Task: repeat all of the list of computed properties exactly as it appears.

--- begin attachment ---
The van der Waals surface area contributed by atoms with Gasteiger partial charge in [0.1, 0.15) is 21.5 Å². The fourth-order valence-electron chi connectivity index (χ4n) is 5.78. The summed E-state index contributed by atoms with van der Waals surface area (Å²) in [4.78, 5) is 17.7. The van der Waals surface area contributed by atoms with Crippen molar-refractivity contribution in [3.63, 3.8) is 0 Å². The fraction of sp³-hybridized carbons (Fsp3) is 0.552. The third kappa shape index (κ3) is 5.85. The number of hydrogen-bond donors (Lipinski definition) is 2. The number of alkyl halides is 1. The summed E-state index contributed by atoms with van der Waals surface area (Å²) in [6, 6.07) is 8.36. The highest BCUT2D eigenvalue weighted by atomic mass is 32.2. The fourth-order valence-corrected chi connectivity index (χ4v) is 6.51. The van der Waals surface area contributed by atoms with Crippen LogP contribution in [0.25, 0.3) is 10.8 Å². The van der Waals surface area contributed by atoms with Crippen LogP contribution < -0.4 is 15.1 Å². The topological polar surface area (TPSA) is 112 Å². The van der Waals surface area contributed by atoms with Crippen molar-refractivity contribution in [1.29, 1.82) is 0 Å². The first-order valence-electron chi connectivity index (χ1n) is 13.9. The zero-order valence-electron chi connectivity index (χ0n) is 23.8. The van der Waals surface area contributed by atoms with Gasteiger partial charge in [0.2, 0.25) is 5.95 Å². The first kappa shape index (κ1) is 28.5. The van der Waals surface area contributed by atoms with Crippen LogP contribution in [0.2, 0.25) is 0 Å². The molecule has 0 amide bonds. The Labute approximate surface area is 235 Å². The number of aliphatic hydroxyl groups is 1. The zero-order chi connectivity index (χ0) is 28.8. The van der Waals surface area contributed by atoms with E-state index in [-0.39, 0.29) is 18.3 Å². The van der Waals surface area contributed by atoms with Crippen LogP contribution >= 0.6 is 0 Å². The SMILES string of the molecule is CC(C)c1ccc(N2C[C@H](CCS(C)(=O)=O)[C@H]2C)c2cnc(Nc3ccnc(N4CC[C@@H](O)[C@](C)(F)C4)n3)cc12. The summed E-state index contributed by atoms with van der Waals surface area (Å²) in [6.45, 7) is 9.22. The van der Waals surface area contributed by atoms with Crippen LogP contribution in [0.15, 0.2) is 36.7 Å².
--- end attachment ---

The van der Waals surface area contributed by atoms with Gasteiger partial charge in [0.1, 0.15) is 21.5 Å². The fourth-order valence-electron chi connectivity index (χ4n) is 5.78. The summed E-state index contributed by atoms with van der Waals surface area (Å²) in [4.78, 5) is 17.7. The van der Waals surface area contributed by atoms with Crippen molar-refractivity contribution in [3.63, 3.8) is 0 Å². The fraction of sp³-hybridized carbons (Fsp3) is 0.552. The third kappa shape index (κ3) is 5.85. The number of hydrogen-bond donors (Lipinski definition) is 2. The number of alkyl halides is 1. The summed E-state index contributed by atoms with van der Waals surface area (Å²) in [6, 6.07) is 8.36. The highest BCUT2D eigenvalue weighted by atomic mass is 32.2. The fourth-order valence-corrected chi connectivity index (χ4v) is 6.51. The van der Waals surface area contributed by atoms with Crippen LogP contribution in [0.25, 0.3) is 10.8 Å². The van der Waals surface area contributed by atoms with Crippen LogP contribution < -0.4 is 15.1 Å². The topological polar surface area (TPSA) is 112 Å². The van der Waals surface area contributed by atoms with Crippen molar-refractivity contribution in [1.29, 1.82) is 0 Å². The first-order valence-electron chi connectivity index (χ1n) is 13.9. The zero-order valence-electron chi connectivity index (χ0n) is 23.8. The van der Waals surface area contributed by atoms with Gasteiger partial charge in [0.2, 0.25) is 5.95 Å². The first kappa shape index (κ1) is 28.5. The van der Waals surface area contributed by atoms with Crippen LogP contribution in [0.2, 0.25) is 0 Å². The molecule has 0 amide bonds. The Labute approximate surface area is 235 Å². The number of aliphatic hydroxyl groups is 1. The zero-order chi connectivity index (χ0) is 28.8. The van der Waals surface area contributed by atoms with E-state index in [-0.39, 0.29) is 18.3 Å². The van der Waals surface area contributed by atoms with Crippen LogP contribution >= 0.6 is 0 Å². The SMILES string of the molecule is CC(C)c1ccc(N2C[C@H](CCS(C)(=O)=O)[C@H]2C)c2cnc(Nc3ccnc(N4CC[C@@H](O)[C@](C)(F)C4)n3)cc12. The summed E-state index contributed by atoms with van der Waals surface area (Å²) in [6.45, 7) is 9.22. The van der Waals surface area contributed by atoms with Crippen LogP contribution in [0.15, 0.2) is 36.7 Å².